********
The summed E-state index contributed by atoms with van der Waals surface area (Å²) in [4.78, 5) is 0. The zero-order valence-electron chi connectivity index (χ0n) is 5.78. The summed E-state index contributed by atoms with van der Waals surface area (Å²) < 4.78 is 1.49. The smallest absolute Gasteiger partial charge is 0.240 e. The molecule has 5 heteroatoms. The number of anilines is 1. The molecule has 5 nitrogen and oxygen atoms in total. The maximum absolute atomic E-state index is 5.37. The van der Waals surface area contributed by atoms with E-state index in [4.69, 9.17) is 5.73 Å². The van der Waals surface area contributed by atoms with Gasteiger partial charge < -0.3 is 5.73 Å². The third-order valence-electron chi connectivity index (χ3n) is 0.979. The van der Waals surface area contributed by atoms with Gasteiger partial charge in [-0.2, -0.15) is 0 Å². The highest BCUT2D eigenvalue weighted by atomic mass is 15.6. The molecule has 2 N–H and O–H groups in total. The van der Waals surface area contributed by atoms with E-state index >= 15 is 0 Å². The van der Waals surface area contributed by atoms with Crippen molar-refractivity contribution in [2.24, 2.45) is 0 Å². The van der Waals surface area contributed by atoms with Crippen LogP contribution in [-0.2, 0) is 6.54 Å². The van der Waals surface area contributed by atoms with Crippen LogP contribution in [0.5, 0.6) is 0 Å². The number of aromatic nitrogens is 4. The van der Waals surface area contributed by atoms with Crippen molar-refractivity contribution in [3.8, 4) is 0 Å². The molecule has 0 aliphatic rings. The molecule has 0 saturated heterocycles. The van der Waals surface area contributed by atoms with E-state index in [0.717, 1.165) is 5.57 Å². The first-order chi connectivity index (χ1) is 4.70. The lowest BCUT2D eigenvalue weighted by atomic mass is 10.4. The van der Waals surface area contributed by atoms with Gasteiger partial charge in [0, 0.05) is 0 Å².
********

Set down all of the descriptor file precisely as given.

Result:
The summed E-state index contributed by atoms with van der Waals surface area (Å²) in [4.78, 5) is 0. The zero-order valence-electron chi connectivity index (χ0n) is 5.78. The summed E-state index contributed by atoms with van der Waals surface area (Å²) < 4.78 is 1.49. The smallest absolute Gasteiger partial charge is 0.240 e. The molecule has 5 heteroatoms. The number of anilines is 1. The molecule has 5 nitrogen and oxygen atoms in total. The maximum absolute atomic E-state index is 5.37. The van der Waals surface area contributed by atoms with E-state index in [4.69, 9.17) is 5.73 Å². The van der Waals surface area contributed by atoms with Gasteiger partial charge < -0.3 is 5.73 Å². The third-order valence-electron chi connectivity index (χ3n) is 0.979. The van der Waals surface area contributed by atoms with Gasteiger partial charge in [-0.2, -0.15) is 0 Å². The highest BCUT2D eigenvalue weighted by atomic mass is 15.6. The molecule has 2 N–H and O–H groups in total. The van der Waals surface area contributed by atoms with E-state index >= 15 is 0 Å². The van der Waals surface area contributed by atoms with Crippen molar-refractivity contribution in [2.24, 2.45) is 0 Å². The van der Waals surface area contributed by atoms with Crippen LogP contribution in [-0.2, 0) is 6.54 Å². The van der Waals surface area contributed by atoms with Crippen LogP contribution in [0.5, 0.6) is 0 Å². The number of aromatic nitrogens is 4. The van der Waals surface area contributed by atoms with Crippen molar-refractivity contribution in [3.8, 4) is 0 Å². The molecule has 0 aliphatic rings. The molecule has 0 saturated heterocycles. The van der Waals surface area contributed by atoms with E-state index in [0.717, 1.165) is 5.57 Å². The first-order chi connectivity index (χ1) is 4.70. The lowest BCUT2D eigenvalue weighted by atomic mass is 10.4. The van der Waals surface area contributed by atoms with Gasteiger partial charge in [0, 0.05) is 0 Å².